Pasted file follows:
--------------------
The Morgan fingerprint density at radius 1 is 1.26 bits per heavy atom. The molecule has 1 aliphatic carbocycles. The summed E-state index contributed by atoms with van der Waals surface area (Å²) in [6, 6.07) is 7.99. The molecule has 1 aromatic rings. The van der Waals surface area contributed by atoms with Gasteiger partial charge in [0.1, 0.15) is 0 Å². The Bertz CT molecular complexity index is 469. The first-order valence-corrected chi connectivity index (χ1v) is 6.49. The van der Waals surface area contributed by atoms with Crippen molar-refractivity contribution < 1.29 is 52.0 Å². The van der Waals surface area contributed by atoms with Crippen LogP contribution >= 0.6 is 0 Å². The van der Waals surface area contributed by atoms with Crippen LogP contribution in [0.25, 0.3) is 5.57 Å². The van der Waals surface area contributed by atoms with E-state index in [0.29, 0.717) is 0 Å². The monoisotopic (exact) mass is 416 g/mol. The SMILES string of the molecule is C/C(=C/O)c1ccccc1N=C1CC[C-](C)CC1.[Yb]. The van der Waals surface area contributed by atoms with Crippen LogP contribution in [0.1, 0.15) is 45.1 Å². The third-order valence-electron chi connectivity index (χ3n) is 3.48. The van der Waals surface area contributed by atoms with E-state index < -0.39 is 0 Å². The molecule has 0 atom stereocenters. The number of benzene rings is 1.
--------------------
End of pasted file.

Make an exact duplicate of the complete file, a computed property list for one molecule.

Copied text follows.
The Morgan fingerprint density at radius 1 is 1.26 bits per heavy atom. The molecule has 1 aliphatic carbocycles. The summed E-state index contributed by atoms with van der Waals surface area (Å²) in [6, 6.07) is 7.99. The molecule has 1 aromatic rings. The van der Waals surface area contributed by atoms with Gasteiger partial charge in [0.1, 0.15) is 0 Å². The Bertz CT molecular complexity index is 469. The first-order valence-corrected chi connectivity index (χ1v) is 6.49. The van der Waals surface area contributed by atoms with Crippen molar-refractivity contribution < 1.29 is 52.0 Å². The van der Waals surface area contributed by atoms with Crippen LogP contribution >= 0.6 is 0 Å². The van der Waals surface area contributed by atoms with Crippen LogP contribution in [0.25, 0.3) is 5.57 Å². The van der Waals surface area contributed by atoms with E-state index in [0.29, 0.717) is 0 Å². The monoisotopic (exact) mass is 416 g/mol. The SMILES string of the molecule is C/C(=C/O)c1ccccc1N=C1CC[C-](C)CC1.[Yb]. The van der Waals surface area contributed by atoms with Crippen LogP contribution in [0.1, 0.15) is 45.1 Å². The third-order valence-electron chi connectivity index (χ3n) is 3.48. The van der Waals surface area contributed by atoms with E-state index < -0.39 is 0 Å². The molecule has 0 atom stereocenters. The number of benzene rings is 1.